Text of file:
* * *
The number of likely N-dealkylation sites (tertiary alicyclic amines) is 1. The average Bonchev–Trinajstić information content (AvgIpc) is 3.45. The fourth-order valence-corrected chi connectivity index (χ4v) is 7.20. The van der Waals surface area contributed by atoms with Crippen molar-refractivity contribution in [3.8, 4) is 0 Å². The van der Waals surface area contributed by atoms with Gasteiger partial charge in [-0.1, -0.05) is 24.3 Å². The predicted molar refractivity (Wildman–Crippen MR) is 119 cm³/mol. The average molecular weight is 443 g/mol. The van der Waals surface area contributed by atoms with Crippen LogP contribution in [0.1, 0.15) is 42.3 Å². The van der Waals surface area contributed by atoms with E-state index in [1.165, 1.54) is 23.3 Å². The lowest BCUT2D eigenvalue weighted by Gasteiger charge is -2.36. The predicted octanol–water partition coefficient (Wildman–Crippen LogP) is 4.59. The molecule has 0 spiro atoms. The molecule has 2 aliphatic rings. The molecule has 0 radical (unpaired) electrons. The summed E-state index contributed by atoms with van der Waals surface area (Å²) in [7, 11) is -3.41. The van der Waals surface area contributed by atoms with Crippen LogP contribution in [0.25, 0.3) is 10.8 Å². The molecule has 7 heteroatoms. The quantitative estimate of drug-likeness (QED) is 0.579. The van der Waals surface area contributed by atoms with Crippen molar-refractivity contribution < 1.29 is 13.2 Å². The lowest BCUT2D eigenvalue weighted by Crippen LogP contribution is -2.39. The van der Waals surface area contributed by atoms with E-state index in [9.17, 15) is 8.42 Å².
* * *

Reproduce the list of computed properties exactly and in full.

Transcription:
The number of likely N-dealkylation sites (tertiary alicyclic amines) is 1. The average Bonchev–Trinajstić information content (AvgIpc) is 3.45. The fourth-order valence-corrected chi connectivity index (χ4v) is 7.20. The van der Waals surface area contributed by atoms with Crippen molar-refractivity contribution in [3.8, 4) is 0 Å². The van der Waals surface area contributed by atoms with Gasteiger partial charge in [-0.1, -0.05) is 24.3 Å². The predicted molar refractivity (Wildman–Crippen MR) is 119 cm³/mol. The average molecular weight is 443 g/mol. The van der Waals surface area contributed by atoms with Crippen LogP contribution in [0.1, 0.15) is 42.3 Å². The van der Waals surface area contributed by atoms with E-state index in [1.165, 1.54) is 23.3 Å². The lowest BCUT2D eigenvalue weighted by Gasteiger charge is -2.36. The predicted octanol–water partition coefficient (Wildman–Crippen LogP) is 4.59. The molecule has 0 spiro atoms. The molecule has 2 aliphatic rings. The molecule has 0 radical (unpaired) electrons. The summed E-state index contributed by atoms with van der Waals surface area (Å²) in [7, 11) is -3.41. The van der Waals surface area contributed by atoms with Crippen LogP contribution in [0.25, 0.3) is 10.8 Å². The molecule has 7 heteroatoms. The quantitative estimate of drug-likeness (QED) is 0.579. The van der Waals surface area contributed by atoms with Crippen molar-refractivity contribution < 1.29 is 13.2 Å². The lowest BCUT2D eigenvalue weighted by Crippen LogP contribution is -2.39. The van der Waals surface area contributed by atoms with E-state index in [9.17, 15) is 8.42 Å².